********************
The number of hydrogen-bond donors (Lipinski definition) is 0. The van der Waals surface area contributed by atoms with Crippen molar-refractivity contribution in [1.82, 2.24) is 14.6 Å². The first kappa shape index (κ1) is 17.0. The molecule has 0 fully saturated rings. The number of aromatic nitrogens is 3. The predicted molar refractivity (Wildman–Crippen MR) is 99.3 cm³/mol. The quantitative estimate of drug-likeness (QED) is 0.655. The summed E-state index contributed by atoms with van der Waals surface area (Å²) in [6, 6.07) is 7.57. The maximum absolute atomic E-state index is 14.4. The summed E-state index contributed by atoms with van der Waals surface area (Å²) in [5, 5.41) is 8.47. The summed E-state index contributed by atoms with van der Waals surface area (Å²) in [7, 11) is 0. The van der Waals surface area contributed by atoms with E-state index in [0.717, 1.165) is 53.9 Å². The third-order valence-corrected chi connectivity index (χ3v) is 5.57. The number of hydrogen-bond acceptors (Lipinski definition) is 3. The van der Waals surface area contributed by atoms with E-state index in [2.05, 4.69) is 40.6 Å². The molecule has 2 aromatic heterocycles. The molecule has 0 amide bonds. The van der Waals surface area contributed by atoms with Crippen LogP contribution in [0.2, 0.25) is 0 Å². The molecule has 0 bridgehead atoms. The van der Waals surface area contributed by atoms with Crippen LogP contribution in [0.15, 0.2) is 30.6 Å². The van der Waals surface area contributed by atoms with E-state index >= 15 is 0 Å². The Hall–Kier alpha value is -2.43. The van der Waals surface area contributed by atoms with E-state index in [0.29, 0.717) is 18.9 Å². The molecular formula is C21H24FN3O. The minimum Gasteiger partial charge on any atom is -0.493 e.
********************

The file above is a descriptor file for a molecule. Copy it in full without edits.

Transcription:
The number of hydrogen-bond donors (Lipinski definition) is 0. The van der Waals surface area contributed by atoms with Crippen molar-refractivity contribution in [1.82, 2.24) is 14.6 Å². The first kappa shape index (κ1) is 17.0. The molecule has 0 fully saturated rings. The number of aromatic nitrogens is 3. The predicted molar refractivity (Wildman–Crippen MR) is 99.3 cm³/mol. The quantitative estimate of drug-likeness (QED) is 0.655. The summed E-state index contributed by atoms with van der Waals surface area (Å²) in [6, 6.07) is 7.57. The maximum absolute atomic E-state index is 14.4. The summed E-state index contributed by atoms with van der Waals surface area (Å²) in [5, 5.41) is 8.47. The summed E-state index contributed by atoms with van der Waals surface area (Å²) in [7, 11) is 0. The van der Waals surface area contributed by atoms with E-state index in [0.717, 1.165) is 53.9 Å². The third-order valence-corrected chi connectivity index (χ3v) is 5.57. The number of hydrogen-bond acceptors (Lipinski definition) is 3. The van der Waals surface area contributed by atoms with E-state index in [2.05, 4.69) is 40.6 Å². The molecule has 2 aromatic heterocycles. The molecule has 0 amide bonds. The van der Waals surface area contributed by atoms with Crippen LogP contribution in [0.2, 0.25) is 0 Å². The molecule has 0 bridgehead atoms. The van der Waals surface area contributed by atoms with Crippen LogP contribution in [0.15, 0.2) is 30.6 Å². The van der Waals surface area contributed by atoms with E-state index >= 15 is 0 Å². The Hall–Kier alpha value is -2.43. The van der Waals surface area contributed by atoms with E-state index in [0.29, 0.717) is 18.9 Å². The molecular formula is C21H24FN3O. The minimum Gasteiger partial charge on any atom is -0.493 e.